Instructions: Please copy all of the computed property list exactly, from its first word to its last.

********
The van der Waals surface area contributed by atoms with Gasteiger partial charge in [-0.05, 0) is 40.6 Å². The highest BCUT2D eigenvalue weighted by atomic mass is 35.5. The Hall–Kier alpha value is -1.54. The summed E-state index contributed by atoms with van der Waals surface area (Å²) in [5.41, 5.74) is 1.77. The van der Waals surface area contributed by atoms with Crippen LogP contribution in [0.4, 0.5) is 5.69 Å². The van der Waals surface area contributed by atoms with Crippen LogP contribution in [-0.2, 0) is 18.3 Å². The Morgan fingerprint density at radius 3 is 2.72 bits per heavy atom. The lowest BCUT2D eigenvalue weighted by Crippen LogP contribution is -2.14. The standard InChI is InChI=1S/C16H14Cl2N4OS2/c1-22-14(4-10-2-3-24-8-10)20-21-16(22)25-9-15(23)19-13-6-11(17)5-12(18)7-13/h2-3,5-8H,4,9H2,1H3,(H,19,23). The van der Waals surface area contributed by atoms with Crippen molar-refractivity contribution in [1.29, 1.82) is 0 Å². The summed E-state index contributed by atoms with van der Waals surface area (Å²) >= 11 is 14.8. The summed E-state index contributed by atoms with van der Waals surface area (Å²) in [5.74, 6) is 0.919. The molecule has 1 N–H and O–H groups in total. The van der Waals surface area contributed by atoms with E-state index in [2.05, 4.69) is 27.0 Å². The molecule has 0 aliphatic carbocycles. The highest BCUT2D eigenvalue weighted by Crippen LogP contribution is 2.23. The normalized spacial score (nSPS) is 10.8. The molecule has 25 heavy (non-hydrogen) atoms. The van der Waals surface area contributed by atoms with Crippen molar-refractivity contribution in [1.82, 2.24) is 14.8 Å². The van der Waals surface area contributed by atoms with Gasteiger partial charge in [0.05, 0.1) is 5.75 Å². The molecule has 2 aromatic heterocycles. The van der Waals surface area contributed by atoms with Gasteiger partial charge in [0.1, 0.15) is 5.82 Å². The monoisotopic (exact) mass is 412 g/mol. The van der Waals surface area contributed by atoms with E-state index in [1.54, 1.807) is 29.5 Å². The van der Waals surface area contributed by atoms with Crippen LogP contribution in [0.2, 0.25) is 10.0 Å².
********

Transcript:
The van der Waals surface area contributed by atoms with Gasteiger partial charge in [-0.05, 0) is 40.6 Å². The highest BCUT2D eigenvalue weighted by atomic mass is 35.5. The Hall–Kier alpha value is -1.54. The summed E-state index contributed by atoms with van der Waals surface area (Å²) in [5.41, 5.74) is 1.77. The van der Waals surface area contributed by atoms with Crippen LogP contribution in [0.4, 0.5) is 5.69 Å². The van der Waals surface area contributed by atoms with Crippen LogP contribution in [-0.2, 0) is 18.3 Å². The Morgan fingerprint density at radius 3 is 2.72 bits per heavy atom. The lowest BCUT2D eigenvalue weighted by Crippen LogP contribution is -2.14. The standard InChI is InChI=1S/C16H14Cl2N4OS2/c1-22-14(4-10-2-3-24-8-10)20-21-16(22)25-9-15(23)19-13-6-11(17)5-12(18)7-13/h2-3,5-8H,4,9H2,1H3,(H,19,23). The van der Waals surface area contributed by atoms with Crippen molar-refractivity contribution in [1.29, 1.82) is 0 Å². The summed E-state index contributed by atoms with van der Waals surface area (Å²) >= 11 is 14.8. The summed E-state index contributed by atoms with van der Waals surface area (Å²) in [5.74, 6) is 0.919. The molecule has 1 N–H and O–H groups in total. The van der Waals surface area contributed by atoms with E-state index in [2.05, 4.69) is 27.0 Å². The molecule has 0 aliphatic carbocycles. The highest BCUT2D eigenvalue weighted by Crippen LogP contribution is 2.23. The normalized spacial score (nSPS) is 10.8. The molecule has 25 heavy (non-hydrogen) atoms. The van der Waals surface area contributed by atoms with Crippen molar-refractivity contribution in [1.82, 2.24) is 14.8 Å². The van der Waals surface area contributed by atoms with Gasteiger partial charge in [0.05, 0.1) is 5.75 Å². The molecule has 2 aromatic heterocycles. The van der Waals surface area contributed by atoms with Gasteiger partial charge in [0.1, 0.15) is 5.82 Å². The monoisotopic (exact) mass is 412 g/mol. The van der Waals surface area contributed by atoms with E-state index in [1.54, 1.807) is 29.5 Å². The van der Waals surface area contributed by atoms with Crippen LogP contribution in [0.2, 0.25) is 10.0 Å².